Sukhwant Kaur Pannu, an 85-year-old retired nurse based in Perth, unearthed her journey through the ‘Zero Line,’ recalling incidents of horror and humanity- of a father who left his daughter for dead, a brother who stayed behind to protect the family’s assets and a mother who locked-up her daughter to protect her “honour and integrity.”
When one nation became two in 1947, a paradise was lost and regained, recalls Sukhwant Kaur Pannu, a survivor of Partition and an embodiment of the shared love of grief that transcends across the border.
Speaking to SBS Punjabi, the 85-year-old retired nurse based in Perth, unearthed pages of her journey through the ‘Zero Line,’ recalling incidents of horror and humanity- of a father who left his daughter for dead, a brother who stayed behind to protect the family’s assets and a mother who locked-up her daughter to "protect her dignity.”
All of twelve at the time, Ms Pannu looked back on how she was on a vacation with her elder brother, when life as she knew it, erupted into a holocaust of violence and bloodshed.
“We were born in Gujranwala district of the-then undivided Punjab, which now falls in Pakistan. A relative suggested that it would be best for us to return to my maternal household so that we could be with our mother and the rest of the family," recalled Ms Pannu.
“In the middle of the night, we climbed a 7-foot wall, jumped rooftops and somehow managed to reach the Gujranwala station. We sat there for hours waiting for the train, which when it finally arrived, was awash with blood and full of corpses."
Ms Pannu stopped, a pregnant silence followed and she picked up the thread in a voice laden with emotion, “It would be an understatement to say that human beings had turned into devils. Everyone was slaughtering everyone with sticks, knives and guns and whatever else they could find.
“After hours of wait, when we finally got onto the train, it would stop after every few minutes. A group of people would enter, some looking for refuge, others just waiting to kill.
“There came a point when as expected, our train was attacked too. I clearly remember how my flustered mother got on to her feet, gathered all the young girls around and locked us into the train’s cramped washroom. And a bevy of people gathered outside to guard us. It was that bad.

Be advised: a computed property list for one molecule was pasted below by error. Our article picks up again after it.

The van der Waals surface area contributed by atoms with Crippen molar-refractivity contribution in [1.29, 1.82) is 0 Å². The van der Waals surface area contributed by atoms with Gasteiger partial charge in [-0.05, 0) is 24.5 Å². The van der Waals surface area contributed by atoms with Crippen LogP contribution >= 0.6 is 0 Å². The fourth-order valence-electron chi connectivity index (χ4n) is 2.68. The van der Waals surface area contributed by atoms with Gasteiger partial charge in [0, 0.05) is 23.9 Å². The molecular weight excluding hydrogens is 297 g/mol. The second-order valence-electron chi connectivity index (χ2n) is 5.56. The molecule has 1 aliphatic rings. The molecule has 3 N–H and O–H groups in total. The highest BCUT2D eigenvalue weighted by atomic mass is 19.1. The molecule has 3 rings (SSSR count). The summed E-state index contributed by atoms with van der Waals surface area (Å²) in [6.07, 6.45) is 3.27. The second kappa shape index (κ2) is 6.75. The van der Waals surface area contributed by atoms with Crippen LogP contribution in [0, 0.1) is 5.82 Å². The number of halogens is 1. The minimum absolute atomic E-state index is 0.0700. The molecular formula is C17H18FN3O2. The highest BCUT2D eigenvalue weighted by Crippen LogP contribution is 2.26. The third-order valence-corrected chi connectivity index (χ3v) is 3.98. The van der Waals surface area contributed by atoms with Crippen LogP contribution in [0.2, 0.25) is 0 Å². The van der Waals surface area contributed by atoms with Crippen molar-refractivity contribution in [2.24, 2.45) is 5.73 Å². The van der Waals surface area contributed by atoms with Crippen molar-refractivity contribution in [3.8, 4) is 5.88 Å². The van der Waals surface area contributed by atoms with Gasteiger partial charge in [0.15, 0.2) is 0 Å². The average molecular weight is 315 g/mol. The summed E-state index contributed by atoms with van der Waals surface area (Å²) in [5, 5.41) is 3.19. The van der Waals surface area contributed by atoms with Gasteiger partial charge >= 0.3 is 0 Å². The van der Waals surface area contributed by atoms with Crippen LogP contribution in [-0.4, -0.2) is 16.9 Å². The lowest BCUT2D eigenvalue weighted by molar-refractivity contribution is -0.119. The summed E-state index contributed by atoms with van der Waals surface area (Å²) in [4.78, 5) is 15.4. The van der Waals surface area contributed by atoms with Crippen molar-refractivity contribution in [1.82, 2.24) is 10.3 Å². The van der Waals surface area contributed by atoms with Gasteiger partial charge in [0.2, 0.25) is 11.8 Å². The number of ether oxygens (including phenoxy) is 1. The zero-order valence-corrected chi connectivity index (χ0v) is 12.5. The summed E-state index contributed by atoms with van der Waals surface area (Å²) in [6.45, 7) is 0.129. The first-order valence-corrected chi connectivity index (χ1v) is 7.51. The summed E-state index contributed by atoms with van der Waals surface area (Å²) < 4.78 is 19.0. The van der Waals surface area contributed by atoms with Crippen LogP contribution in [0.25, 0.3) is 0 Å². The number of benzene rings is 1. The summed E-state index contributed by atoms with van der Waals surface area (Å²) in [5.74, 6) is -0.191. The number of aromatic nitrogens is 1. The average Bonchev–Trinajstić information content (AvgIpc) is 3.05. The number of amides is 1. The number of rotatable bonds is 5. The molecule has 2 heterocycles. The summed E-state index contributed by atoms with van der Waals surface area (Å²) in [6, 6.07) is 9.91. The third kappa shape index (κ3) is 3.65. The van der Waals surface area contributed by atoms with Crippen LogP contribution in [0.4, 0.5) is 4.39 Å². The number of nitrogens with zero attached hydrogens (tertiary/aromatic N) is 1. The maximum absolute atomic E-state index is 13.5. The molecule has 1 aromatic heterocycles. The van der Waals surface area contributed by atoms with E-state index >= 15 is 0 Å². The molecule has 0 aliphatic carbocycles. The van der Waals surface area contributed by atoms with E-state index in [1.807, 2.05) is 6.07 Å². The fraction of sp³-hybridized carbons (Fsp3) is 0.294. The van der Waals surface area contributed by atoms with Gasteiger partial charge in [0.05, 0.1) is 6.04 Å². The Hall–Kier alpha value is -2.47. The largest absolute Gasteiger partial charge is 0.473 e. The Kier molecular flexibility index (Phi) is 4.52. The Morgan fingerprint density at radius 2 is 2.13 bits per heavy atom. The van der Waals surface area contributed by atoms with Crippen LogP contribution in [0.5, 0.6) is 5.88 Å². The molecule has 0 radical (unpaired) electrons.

“I remember how my dad's elder brother and his wife, who had already left one of their sons to travel with a kafila (caravan) were, on the other hand, struggling to keep their newborn daughter alive. She eventually fell sick and died during the train journey. We had to leave her behind…
“Somehow we managed to reach a camp near Amritsar. All around, I could see canopies and people who looked lost, battered and dejected. By the end of it all, we all had lost quite a lot -our homes, our family members and a sense of belongingness.”
But as time progressed, so did her life and Ms Pannu studied to become a qualified nurse.
In 1964, she married into a “well-respected” family in Punjab, to a “gentleman” who was training to become a doctor.
But as luck would have it, “my husband died, six years into our marriage. We had no children from the wedlock. I just continued to study.”
And then her life took yet another turn, this time for the good.
Ms Pannu was working at a public school in Patiala in the Indian part of Punjab when she came across an English couple, who eventually took her into their care and became a reason for her migration to Australia in 1972.
“My foster father, Hughie Devenport was a senior superintendent of police in Patiala. He later moved to Perth and after a few years, wrote to the Australian High Commission and arranged my visa.”
Ms Pannu has since worked and travelled across different parts of Australia, and beyond in the capacity of a medical practitioner and dedicated her life as a volunteer for a slew of health organisations and the Punjabi community, post her retirement.
Having largely endured all her battles alone, the octogenarian now dreams of reality more “unruffled and unwarlike.”